Gluten-free chestnut flour could add nutritional value
By Nathan Gray, 10-Aug-2010
Related topics: Science & Nutrition, Carbohydrates and fibres (sugar, starches), Cereals and bakery preparations
Chestnut flour could be used in gluten-free breads to give nutritional and health benefits, according to a new study from Turkey.
Formulating products with chestnut flour – reportedly the first study of its kind – may enhance the vitamin B, iron, folate, and dietary fibre content of gluten-free products, claim researchers at the Department of Food Engineering, Middle East Technical University in Turkey. The study, published in the Journal of Food Engineering, observes that using 30/70 chestnut/rice flour ratio containing xanthan–guar blend and emulsifier, provides the best quality gluten-free dough formulation.
The study’s findings could lead to products with increased nutritional values in the booming gluten-free food market.
Since it was valued at $580m in 2004, the market has grown at an average annual rate of 29 per cent and last year was worth $1.56bn, according to Packaged Facts, which estimates the market in 2012 could be worth as much as $2.6bn.
In order to develop better quality gluten-free breads, a number of alternative flour types to wheat flour, such as corn, rice, bean starch , and buckwheat have been investigated.
The new study is the first to investigate gluten-free bread formulations using a chestnut flour blend, with the objective to develop gluten-free bread formulations using chestnut and rice flours at different ratios.
Differing ratios of chestnut/rice flour were investigated in addition to the influence of hydrocolloid blend (xanthan–locust bean gum (LBG), xanthan–guar gum blend) and emulsifier DATEM on the properties of bread dough formulations.
The gluten–free breads formulated with different chestnut/rice flour ratio and with/without gum blend and emulsifier DATEM were then evaluated using rheological, baking and sensory measurements.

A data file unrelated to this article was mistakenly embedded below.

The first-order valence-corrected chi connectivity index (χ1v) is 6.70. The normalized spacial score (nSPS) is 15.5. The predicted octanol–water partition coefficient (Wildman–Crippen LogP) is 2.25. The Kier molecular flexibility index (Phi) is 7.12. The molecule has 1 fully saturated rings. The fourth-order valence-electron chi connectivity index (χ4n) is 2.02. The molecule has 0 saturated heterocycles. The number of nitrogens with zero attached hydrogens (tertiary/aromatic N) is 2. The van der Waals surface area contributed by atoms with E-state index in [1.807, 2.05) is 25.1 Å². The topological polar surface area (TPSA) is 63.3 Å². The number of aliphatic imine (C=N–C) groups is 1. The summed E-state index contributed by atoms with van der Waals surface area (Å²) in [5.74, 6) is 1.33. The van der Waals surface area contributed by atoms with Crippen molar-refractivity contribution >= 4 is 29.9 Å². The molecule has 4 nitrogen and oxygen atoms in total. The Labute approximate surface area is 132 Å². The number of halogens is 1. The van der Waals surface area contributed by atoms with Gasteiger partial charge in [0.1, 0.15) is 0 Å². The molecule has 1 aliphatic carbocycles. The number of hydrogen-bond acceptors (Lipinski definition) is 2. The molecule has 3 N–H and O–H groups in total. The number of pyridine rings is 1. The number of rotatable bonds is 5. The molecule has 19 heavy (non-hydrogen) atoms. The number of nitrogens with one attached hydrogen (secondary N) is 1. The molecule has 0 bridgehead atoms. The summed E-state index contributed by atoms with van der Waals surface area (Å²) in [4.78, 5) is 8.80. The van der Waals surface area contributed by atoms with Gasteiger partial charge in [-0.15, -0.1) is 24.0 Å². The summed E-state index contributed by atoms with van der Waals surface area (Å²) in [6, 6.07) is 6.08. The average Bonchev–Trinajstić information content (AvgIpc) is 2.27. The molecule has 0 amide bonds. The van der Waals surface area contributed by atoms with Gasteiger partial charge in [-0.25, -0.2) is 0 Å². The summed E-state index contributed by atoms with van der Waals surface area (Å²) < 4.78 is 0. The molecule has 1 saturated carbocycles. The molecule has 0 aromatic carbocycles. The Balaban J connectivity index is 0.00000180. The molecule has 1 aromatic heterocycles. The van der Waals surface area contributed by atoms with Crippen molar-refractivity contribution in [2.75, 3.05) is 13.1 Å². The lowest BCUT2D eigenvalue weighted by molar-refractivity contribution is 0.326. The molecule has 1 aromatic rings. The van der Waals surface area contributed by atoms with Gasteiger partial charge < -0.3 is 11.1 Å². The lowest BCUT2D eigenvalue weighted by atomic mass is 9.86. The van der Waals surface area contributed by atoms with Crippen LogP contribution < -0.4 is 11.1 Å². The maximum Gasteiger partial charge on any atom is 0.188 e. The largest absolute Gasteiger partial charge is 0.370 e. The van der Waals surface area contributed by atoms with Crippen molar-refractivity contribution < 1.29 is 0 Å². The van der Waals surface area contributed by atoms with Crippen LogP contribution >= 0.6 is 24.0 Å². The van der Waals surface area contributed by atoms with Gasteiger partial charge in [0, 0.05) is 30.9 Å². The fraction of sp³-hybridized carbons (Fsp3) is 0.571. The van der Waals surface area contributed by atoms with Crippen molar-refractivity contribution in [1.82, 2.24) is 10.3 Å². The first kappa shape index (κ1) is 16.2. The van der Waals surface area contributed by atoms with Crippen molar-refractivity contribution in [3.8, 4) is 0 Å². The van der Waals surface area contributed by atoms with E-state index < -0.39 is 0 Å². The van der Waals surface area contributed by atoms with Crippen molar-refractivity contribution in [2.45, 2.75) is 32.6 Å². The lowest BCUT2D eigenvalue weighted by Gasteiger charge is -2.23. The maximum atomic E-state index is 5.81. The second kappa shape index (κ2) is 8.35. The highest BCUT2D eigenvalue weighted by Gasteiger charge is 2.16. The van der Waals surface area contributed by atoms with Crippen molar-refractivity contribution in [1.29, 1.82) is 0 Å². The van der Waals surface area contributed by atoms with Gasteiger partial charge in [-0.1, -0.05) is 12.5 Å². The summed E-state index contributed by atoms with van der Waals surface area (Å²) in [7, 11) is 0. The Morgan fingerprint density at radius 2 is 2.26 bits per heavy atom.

According to these measurements, the best final product was achieved with a chestnut/rice flour ratio of 30/70.
The suitability of breads dropped away from the 30/70 ratio largely due to the more compact texture of the crumb, and crack formation that occurred in the breads containing higher ratios of chestnut flour, said the researchers.
“According to baking tests, the breads containing chestnut/rice ratio at 30/70 with addition of the blends of xanthan– guar and emulsifier had the best quality parameters. Therefore, this formulation can be recommended to be used in gluten– free breads.” they reported.
Chestnut flour contains high quality proteins with essential amino acids, dietary fibre, and low amount of fat. It also contains vitamin E, vitamin B group, potassium, phosphorous, and magnesium – something that many gluten-free products lack.
Since most of the gluten-free products contain inadequate amounts of vitamin B, iron, folate, and dietary fibre, the authors believe “it may be advantageous to use chestnut flour due to its nutritional value.”
Source: Journal of Food Engineering
Published online ahead of print, doi: 10.1016/j.jfoodeng.2010.07.017
“Utilization of chestnut flour in gluten-free bread formulations”
Authors: I. Demirkesen, B. Mert, G. Sumnu, S. Sahin